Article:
These little berries pack a big nutritional punch. A 1-cup serving provides over half of the day’s vitamin C, a powerful antioxidant beneficial for bone and skin health, as well as cancer and heart disease prevention. Even more amazing is their fiber content: a whopping 7 grams of dietary fiber, in part due to the edible seeds.
Clean protein: Eating protein foods has a minimal effect on your blood glucose levels, and it can slow down the absorption of sugar. Some of the best sources of clean protein include wild-caught fish, which contains omega-3 fats that reduce inflammation, grass-fed beef, organic chicken, lentils, eggs and bone broth.
It should be noted that NICE (the National Institute for Health and Clinical Excellence in the United Kingdom) advises doctors and other health professionals to “Discourage the use of foods marketed specifically for people with diabetes”.
Heart-healthy fish. Eat heart-healthy fish at least twice a week. Fish can be a good alternative to high-fat meats. For example, cod, tuna and halibut have less total fat, saturated fat and cholesterol than do meat and poultry. Fish such as salmon, mackerel, tuna, sardines and bluefish are rich in omega-3 fatty acids, which promote heart health by lowering blood fats called triglycerides.
I am going to be starting this on Saturday. It will take me up until Christmas day! Than I can eat a nice meal. I do not want to ruin my current weight loss during the holidays and I am at a plateau. Hoping this kick starts my metabolism and I loose some weight (1-3 lbs?). Thank you for posting. I’ll post my results for others.
(3) Greater fish, fruit and vegetable intakes are related to lower incidence of venous thromboembolism: the Longitudinal Investigation of Thromboembolism Etiology. http://www.ncbi.nlm.nih.gov/pubmed/17179018
The liver is the primary organ that performs the detoxification. The liver accomplishes this by using specific enzymes to transform the toxins into intermediate chemicals; and, other enzymes to transform the intermediate chemicals into harmless water-soluble substances that are then excreted in the bile or urine. But, if the liver becomes sluggish, clogged, or impaired, these toxins can begin to accumulate in the body’s tissues and blood.
Broccoli, onions, oysters, salmon, whole grains: contain biologically-active chromium to support insulin regulation and increase insulin usage by increasing the number of insulin receptor sites within cells.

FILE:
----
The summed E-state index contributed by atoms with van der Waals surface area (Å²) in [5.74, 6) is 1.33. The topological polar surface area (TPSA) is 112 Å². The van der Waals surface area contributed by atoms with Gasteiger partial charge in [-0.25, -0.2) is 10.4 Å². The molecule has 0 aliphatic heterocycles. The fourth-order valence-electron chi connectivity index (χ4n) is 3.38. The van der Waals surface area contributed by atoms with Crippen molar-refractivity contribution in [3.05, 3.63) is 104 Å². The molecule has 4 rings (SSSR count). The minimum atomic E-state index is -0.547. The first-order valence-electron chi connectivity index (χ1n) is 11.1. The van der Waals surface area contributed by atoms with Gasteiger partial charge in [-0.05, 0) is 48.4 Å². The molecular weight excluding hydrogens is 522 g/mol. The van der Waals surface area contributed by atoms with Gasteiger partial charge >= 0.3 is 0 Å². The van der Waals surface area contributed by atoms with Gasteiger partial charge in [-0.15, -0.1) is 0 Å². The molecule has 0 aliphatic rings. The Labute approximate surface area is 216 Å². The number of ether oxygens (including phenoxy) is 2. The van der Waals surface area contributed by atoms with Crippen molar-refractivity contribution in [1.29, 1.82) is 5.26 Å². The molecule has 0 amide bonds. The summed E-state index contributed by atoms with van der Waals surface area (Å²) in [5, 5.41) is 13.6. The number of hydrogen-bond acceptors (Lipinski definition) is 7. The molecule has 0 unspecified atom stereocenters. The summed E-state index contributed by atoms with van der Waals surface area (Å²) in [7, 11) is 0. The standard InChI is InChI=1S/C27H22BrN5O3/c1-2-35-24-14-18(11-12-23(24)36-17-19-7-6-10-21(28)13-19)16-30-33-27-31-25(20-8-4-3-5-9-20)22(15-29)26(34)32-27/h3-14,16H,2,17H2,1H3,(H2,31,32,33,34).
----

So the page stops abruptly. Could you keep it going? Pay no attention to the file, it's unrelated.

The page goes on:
Yuri Elkaim is one of the world’s most trusted health and fitness experts. A former pro soccer player turned NYT bestselling author of The All-Day Energy Diet and The All-Day Fat Burning Diet, his clear, science-backed advice has transformed the lives of more than 500,000 men and women and he’s on a mission to help 100 million people by 2040. Read his inspiring story, “From Soccer to Bed to No Hair on My Head” that started it all.
For years, it seemed that many had assumed that diabetes was simply caused by obesity and inactivity. Recent data, though, has shown that environmental toxicants may play a larger role than just about any other controllable factor when it comes to causing diabetes.
Foods high in chromium: Chromium is a nutrient that’s involved in normal carbohydrate and lipid metabolism. Foods high in chromium can improve the glucose tolerance factor in your body and naturally balance out blood glucose levels. It plays diabetic cleanse role in insulin pathways, helping bring glucose into our cells so it can be used for bodily energy. Broccoli has the highest amounts of chromium, but you can also find it in raw cheese, green beans, brewer’s yeast and grass-fed beef. (10)
Start by trying these first three days of the plan, and then use a combination of these foods going forward. Review the list of foods that you should be eating from Step 2, and bring those healthy, diabetes-fighting foods into your diet as well. It may seem like a major change to your diet at first, but after some time you will begin to notice the positive effects these foods are having on your body.
Planning is key to preventing hypoglycemia. For instance, if you take insulin, your health care provider might suggest you take less insulin or eat a small snack with carbohydrates before, during, or after physical activity, especially intense activity.4